Hagwons as restaurants

An economist at Harvard recently discussed how market forces could improve education if schools were more exposed to those forces.  At least, that’s what I think he did; to be honest I have read only dissections of his discussion and found them interesting, particularly as they relate to hagwons in Korea. Quotes are from Metaphor Hacks and I learned of the article via the Lousy Linguist.  The economist, Ed Glaeser, compared schools to restaurants, which he feels are strongly affected by competition.

So first we have the quality of the food. This would seem to map quite nicely onto quality of education. But it doesn’t. Or at least not in the way Gleaeser and his like would like.  Quality of the food that can impact on competition is a surface property. We cannot also always trust people that they can judge the quality apart from the decor of the restaurant or its reputation – just like with wine, they are very likely to judge the quality based on a  review or the recommendation of a trusted acquaintance. In Glaeser’s analogy, we’re not really talking about the quality of food but the quality of the dining experience. And if we project this onto the quality of a school, we’re only increasing the scope of the problem. No matter how limited and unreliable, we can at least judge the quality of the overall dining experience by our own reaction to our experience. But with schools, the experience is mediated through the child and the most important criterion of quality – viz an educated human being at the end – is deferred until long after the decision on quality has been made. It’s like judging the quality of a restaurant we go to for an anniversary dinner by whether we will be healthy in 5 years.

It’s quite likely the most popular restaurants don’t serve anything particularly healthy or prepared with regard to the environmental impact. Quality is only important to them as one of many competitive advantage. They also use a number of tricks to make the dining experience better – cheat on ingredients, serve small portions on large plates, etc. They rely on ‘secret recipes’ – the last thing we want to see in education. And this is exactly the experience of schools that compete in the market. They fudge, cheat and flat out lie to protect their competitive advantage.  They provide the minimum of education that they can get away with to look good.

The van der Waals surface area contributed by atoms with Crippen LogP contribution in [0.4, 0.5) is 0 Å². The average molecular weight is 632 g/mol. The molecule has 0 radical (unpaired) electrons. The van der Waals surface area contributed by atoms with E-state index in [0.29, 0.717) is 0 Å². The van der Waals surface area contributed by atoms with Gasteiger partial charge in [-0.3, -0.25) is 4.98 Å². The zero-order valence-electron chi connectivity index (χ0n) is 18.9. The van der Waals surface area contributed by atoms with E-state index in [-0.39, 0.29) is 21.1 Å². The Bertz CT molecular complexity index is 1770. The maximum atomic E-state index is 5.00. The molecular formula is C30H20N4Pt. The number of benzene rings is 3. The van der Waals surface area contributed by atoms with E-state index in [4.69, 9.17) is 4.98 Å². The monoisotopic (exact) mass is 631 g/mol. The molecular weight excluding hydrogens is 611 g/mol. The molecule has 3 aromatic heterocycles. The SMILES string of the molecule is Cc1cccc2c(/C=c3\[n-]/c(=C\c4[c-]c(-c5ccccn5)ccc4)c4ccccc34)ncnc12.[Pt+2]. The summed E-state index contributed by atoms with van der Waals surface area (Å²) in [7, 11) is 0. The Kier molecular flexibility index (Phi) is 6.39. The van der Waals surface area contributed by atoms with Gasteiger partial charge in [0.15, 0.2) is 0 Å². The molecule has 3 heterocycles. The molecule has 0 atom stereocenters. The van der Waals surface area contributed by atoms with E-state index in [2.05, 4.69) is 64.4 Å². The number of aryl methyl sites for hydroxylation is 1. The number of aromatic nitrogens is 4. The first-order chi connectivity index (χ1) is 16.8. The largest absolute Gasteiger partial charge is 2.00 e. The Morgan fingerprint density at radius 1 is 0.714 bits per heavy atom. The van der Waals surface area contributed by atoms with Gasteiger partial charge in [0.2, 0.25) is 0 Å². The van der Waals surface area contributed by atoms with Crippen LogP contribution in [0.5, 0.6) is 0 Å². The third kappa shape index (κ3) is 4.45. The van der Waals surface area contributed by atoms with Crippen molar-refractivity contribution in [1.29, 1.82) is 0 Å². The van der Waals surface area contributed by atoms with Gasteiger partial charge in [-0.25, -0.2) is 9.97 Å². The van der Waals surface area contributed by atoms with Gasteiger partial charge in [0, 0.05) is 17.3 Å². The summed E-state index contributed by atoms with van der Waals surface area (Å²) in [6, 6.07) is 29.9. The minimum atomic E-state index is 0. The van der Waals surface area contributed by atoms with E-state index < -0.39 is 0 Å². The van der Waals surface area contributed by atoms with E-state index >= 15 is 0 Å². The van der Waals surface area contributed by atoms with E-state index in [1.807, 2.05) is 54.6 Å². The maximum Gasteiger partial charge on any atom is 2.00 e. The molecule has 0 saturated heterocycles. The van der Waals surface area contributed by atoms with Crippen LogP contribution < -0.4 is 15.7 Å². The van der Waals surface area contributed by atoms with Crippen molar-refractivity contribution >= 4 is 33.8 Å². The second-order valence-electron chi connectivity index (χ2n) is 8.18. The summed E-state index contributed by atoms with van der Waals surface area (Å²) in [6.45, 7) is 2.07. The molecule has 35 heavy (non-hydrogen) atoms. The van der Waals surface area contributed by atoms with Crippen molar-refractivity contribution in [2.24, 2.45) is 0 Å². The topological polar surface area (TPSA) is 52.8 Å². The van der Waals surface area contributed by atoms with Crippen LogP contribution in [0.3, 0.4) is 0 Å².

I have worked for some great hagwons; ones that were run with the goal of educating the students.  I also had the misfortune of working for a hagwon that would be well-described by the final two sentences of the quote.

I think we need to look at two or more metaphors when describing education.  The last two sentences really describe, mean-spiritedly, any large corporation  I am no expert on stocks or securities, but I think any publicly-traded company is required to provide share-holders with the maximum possible profit.

On the other hand, any individual working directly with clients has a very different approach and view. In keeping with the above food analogies, teachers might best be compared to the individual chefs or wait-staff or hot-dog-trolley worker.  These people need to provide what they think are the best quality products for their clients that they can.

Any metaphor can be stretched too far and teachers aren’t really like food service people; for example, we interact with our clients for extended periods and we usually don’t market the product ourselves.  Still, the above article and its spot-on description of hagwons is eerie.

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